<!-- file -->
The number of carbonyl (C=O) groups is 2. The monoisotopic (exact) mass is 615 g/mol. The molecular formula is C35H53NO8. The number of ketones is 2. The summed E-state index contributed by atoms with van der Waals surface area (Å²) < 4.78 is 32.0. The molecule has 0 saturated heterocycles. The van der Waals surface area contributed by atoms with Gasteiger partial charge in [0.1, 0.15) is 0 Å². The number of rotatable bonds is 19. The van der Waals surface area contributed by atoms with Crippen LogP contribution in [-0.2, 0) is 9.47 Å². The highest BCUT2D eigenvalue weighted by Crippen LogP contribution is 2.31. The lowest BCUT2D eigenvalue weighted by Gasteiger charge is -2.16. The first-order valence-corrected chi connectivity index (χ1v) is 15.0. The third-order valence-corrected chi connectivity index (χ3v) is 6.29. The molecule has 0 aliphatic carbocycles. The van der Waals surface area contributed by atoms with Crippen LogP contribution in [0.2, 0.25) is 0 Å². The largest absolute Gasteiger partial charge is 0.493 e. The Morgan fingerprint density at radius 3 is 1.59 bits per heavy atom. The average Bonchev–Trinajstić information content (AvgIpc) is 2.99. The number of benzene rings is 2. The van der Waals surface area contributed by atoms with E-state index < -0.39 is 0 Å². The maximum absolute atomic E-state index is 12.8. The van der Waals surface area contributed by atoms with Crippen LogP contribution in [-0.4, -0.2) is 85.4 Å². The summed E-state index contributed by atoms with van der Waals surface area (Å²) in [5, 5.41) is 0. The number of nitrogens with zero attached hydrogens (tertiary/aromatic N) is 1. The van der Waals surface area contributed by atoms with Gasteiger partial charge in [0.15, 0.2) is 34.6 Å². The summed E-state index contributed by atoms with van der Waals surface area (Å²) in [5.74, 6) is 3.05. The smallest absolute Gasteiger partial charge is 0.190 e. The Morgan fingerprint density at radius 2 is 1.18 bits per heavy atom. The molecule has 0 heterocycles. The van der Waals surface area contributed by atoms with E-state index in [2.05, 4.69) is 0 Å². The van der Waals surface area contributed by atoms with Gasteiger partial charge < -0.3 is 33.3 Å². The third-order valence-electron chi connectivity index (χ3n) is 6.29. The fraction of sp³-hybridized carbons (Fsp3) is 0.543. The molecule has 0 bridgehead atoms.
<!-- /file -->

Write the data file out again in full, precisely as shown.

The number of carbonyl (C=O) groups is 2. The monoisotopic (exact) mass is 615 g/mol. The molecular formula is C35H53NO8. The number of ketones is 2. The summed E-state index contributed by atoms with van der Waals surface area (Å²) < 4.78 is 32.0. The molecule has 0 saturated heterocycles. The van der Waals surface area contributed by atoms with Gasteiger partial charge in [0.1, 0.15) is 0 Å². The number of rotatable bonds is 19. The van der Waals surface area contributed by atoms with Crippen LogP contribution in [-0.2, 0) is 9.47 Å². The highest BCUT2D eigenvalue weighted by Crippen LogP contribution is 2.31. The lowest BCUT2D eigenvalue weighted by Gasteiger charge is -2.16. The first-order valence-corrected chi connectivity index (χ1v) is 15.0. The third-order valence-corrected chi connectivity index (χ3v) is 6.29. The molecule has 0 aliphatic carbocycles. The van der Waals surface area contributed by atoms with Crippen LogP contribution in [0.2, 0.25) is 0 Å². The largest absolute Gasteiger partial charge is 0.493 e. The Morgan fingerprint density at radius 3 is 1.59 bits per heavy atom. The average Bonchev–Trinajstić information content (AvgIpc) is 2.99. The number of benzene rings is 2. The van der Waals surface area contributed by atoms with E-state index < -0.39 is 0 Å². The maximum absolute atomic E-state index is 12.8. The van der Waals surface area contributed by atoms with Crippen LogP contribution in [-0.4, -0.2) is 85.4 Å². The summed E-state index contributed by atoms with van der Waals surface area (Å²) in [5, 5.41) is 0. The number of nitrogens with zero attached hydrogens (tertiary/aromatic N) is 1. The van der Waals surface area contributed by atoms with Gasteiger partial charge in [0.15, 0.2) is 34.6 Å². The summed E-state index contributed by atoms with van der Waals surface area (Å²) in [5.74, 6) is 3.05. The smallest absolute Gasteiger partial charge is 0.190 e. The Morgan fingerprint density at radius 2 is 1.18 bits per heavy atom. The molecule has 0 heterocycles. The van der Waals surface area contributed by atoms with E-state index in [2.05, 4.69) is 0 Å². The van der Waals surface area contributed by atoms with Gasteiger partial charge < -0.3 is 33.3 Å². The third-order valence-electron chi connectivity index (χ3n) is 6.29. The fraction of sp³-hybridized carbons (Fsp3) is 0.543. The molecule has 0 bridgehead atoms.